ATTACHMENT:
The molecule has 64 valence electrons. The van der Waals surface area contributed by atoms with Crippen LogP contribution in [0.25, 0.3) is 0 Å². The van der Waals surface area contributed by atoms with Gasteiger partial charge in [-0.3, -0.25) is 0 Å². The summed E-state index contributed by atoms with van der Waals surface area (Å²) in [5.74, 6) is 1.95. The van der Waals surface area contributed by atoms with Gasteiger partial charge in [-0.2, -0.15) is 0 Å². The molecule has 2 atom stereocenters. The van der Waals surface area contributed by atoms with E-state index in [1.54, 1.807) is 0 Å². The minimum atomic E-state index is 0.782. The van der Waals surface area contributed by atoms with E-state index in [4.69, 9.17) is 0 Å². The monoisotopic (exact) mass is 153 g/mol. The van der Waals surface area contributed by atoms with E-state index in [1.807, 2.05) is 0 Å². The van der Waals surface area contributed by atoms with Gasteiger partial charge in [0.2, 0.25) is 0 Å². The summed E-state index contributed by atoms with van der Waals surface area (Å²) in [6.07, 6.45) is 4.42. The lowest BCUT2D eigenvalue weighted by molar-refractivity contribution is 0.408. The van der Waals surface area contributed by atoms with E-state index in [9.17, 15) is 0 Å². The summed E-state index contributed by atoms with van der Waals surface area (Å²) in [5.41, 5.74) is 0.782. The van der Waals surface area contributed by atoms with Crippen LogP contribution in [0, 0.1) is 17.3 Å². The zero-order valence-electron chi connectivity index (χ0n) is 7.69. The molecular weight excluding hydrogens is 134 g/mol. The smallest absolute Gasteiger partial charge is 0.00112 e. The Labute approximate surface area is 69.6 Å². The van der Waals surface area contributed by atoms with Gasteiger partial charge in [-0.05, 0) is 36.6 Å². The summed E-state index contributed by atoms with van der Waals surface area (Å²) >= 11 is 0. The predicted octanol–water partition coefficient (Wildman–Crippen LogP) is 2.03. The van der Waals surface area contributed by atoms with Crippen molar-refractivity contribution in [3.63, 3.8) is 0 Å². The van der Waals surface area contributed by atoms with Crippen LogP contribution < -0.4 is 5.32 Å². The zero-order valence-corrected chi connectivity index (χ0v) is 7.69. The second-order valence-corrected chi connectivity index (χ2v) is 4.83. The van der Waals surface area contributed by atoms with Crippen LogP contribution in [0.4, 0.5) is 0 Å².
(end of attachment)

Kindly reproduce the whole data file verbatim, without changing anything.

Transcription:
The molecule has 64 valence electrons. The van der Waals surface area contributed by atoms with Crippen LogP contribution in [0.25, 0.3) is 0 Å². The van der Waals surface area contributed by atoms with Gasteiger partial charge in [-0.3, -0.25) is 0 Å². The summed E-state index contributed by atoms with van der Waals surface area (Å²) in [5.74, 6) is 1.95. The van der Waals surface area contributed by atoms with Gasteiger partial charge in [-0.2, -0.15) is 0 Å². The molecule has 2 atom stereocenters. The van der Waals surface area contributed by atoms with E-state index in [1.54, 1.807) is 0 Å². The minimum atomic E-state index is 0.782. The van der Waals surface area contributed by atoms with E-state index in [4.69, 9.17) is 0 Å². The monoisotopic (exact) mass is 153 g/mol. The van der Waals surface area contributed by atoms with E-state index in [1.807, 2.05) is 0 Å². The van der Waals surface area contributed by atoms with Gasteiger partial charge in [0.2, 0.25) is 0 Å². The summed E-state index contributed by atoms with van der Waals surface area (Å²) in [6.07, 6.45) is 4.42. The lowest BCUT2D eigenvalue weighted by molar-refractivity contribution is 0.408. The van der Waals surface area contributed by atoms with E-state index in [9.17, 15) is 0 Å². The summed E-state index contributed by atoms with van der Waals surface area (Å²) in [5.41, 5.74) is 0.782. The van der Waals surface area contributed by atoms with Crippen LogP contribution in [0, 0.1) is 17.3 Å². The zero-order valence-electron chi connectivity index (χ0n) is 7.69. The molecular weight excluding hydrogens is 134 g/mol. The smallest absolute Gasteiger partial charge is 0.00112 e. The Labute approximate surface area is 69.6 Å². The van der Waals surface area contributed by atoms with Gasteiger partial charge in [-0.05, 0) is 36.6 Å². The summed E-state index contributed by atoms with van der Waals surface area (Å²) >= 11 is 0. The predicted octanol–water partition coefficient (Wildman–Crippen LogP) is 2.03. The van der Waals surface area contributed by atoms with Crippen molar-refractivity contribution in [3.63, 3.8) is 0 Å². The van der Waals surface area contributed by atoms with Crippen LogP contribution < -0.4 is 5.32 Å². The zero-order valence-corrected chi connectivity index (χ0v) is 7.69. The second-order valence-corrected chi connectivity index (χ2v) is 4.83. The van der Waals surface area contributed by atoms with Crippen LogP contribution in [0.4, 0.5) is 0 Å².